October 24, 2016 at 12:01 am
Christine F. Herrera
TELECOMMUNICATIONS giant Smart Communications Inc. wants the House of Representatives to exempt it from paying local taxes, the same incentive that it granted to Bell Communications, the 25-year franchise owned by businessman Ramon Ang and San Miguel Corp.
But the members of the House committee on ways and means led by Rep. Miro Quimbo in the previous Congress said they were not aware how Bell was granted a franchise without going through the Quimbo panel.
Ray Espinosa, head of the regulatory affairs of PLDT, Smart’s mother company, along with fellow Smart executive Enrico Español, made the revelation before the House committee on ways and means now led by Rep. Dakila Karlo Cua.
Smart and PLDT are owned by businessman Manuel V. Pangilinan.
“Smart invoked that they should be given the same tax privileges as those contained in Bell Tel’s franchise,” Quimbo said.
“The members, including myself, were surprised to find out that the franchise had been approved without passing through my committee,” said Quimbo, now House Deputy Speaker.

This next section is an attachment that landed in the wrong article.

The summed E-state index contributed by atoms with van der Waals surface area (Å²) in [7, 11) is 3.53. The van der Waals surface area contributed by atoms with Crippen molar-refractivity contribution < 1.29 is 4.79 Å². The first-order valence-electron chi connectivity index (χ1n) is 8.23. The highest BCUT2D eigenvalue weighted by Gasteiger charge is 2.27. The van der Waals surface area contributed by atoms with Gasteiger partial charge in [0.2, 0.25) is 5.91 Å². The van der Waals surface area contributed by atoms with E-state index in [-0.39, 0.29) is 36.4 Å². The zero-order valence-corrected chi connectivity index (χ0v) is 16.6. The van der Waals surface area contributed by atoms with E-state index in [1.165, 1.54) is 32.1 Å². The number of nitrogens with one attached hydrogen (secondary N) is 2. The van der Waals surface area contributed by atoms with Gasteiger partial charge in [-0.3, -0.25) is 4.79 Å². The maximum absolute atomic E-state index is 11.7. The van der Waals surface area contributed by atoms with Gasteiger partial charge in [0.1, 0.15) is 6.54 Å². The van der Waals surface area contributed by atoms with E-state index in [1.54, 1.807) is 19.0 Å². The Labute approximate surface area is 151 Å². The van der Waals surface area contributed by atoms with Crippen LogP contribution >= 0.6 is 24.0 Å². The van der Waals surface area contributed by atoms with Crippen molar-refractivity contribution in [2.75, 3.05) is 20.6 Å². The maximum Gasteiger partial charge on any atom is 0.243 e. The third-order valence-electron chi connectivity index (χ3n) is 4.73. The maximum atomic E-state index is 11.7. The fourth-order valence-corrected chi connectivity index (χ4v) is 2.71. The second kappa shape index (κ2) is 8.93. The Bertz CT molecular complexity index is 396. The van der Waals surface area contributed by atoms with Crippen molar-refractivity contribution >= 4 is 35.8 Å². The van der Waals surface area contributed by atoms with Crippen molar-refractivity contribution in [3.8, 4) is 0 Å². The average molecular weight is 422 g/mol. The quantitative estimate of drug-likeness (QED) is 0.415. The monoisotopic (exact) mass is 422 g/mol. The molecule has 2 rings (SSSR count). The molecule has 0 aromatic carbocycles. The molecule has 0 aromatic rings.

“It’s a requirement that all measures that contain tax provisions should pass through the [committee] on ways and means before it goes to the Senate. And this did not, and that effectively makes this tax privilege dubious and with deep legal infirmity. It violated the basic procedures of our rules.”
Bell Tel’s legislative franchise is valid until mid-2040, and it was approved as Republic Act 10900.
House Deputy Speaker Raneo Abu said the anomaly was discovered when Smart, which is in the process of renewing its franchise this year, asked for tax incentives similar to those granted Bell Tel during last week’s deliberations before the Cua committee.
“There was a lapse in the approval of the franchise of Bell Tel. It appears that it was approved without the knowledge of the members of the ways and means panel,” Abu said.
“The approval of this franchise is highly irregular.”
It was not clear if Globe Telecoms, owned by the Ayalas, would also demand fair treatment.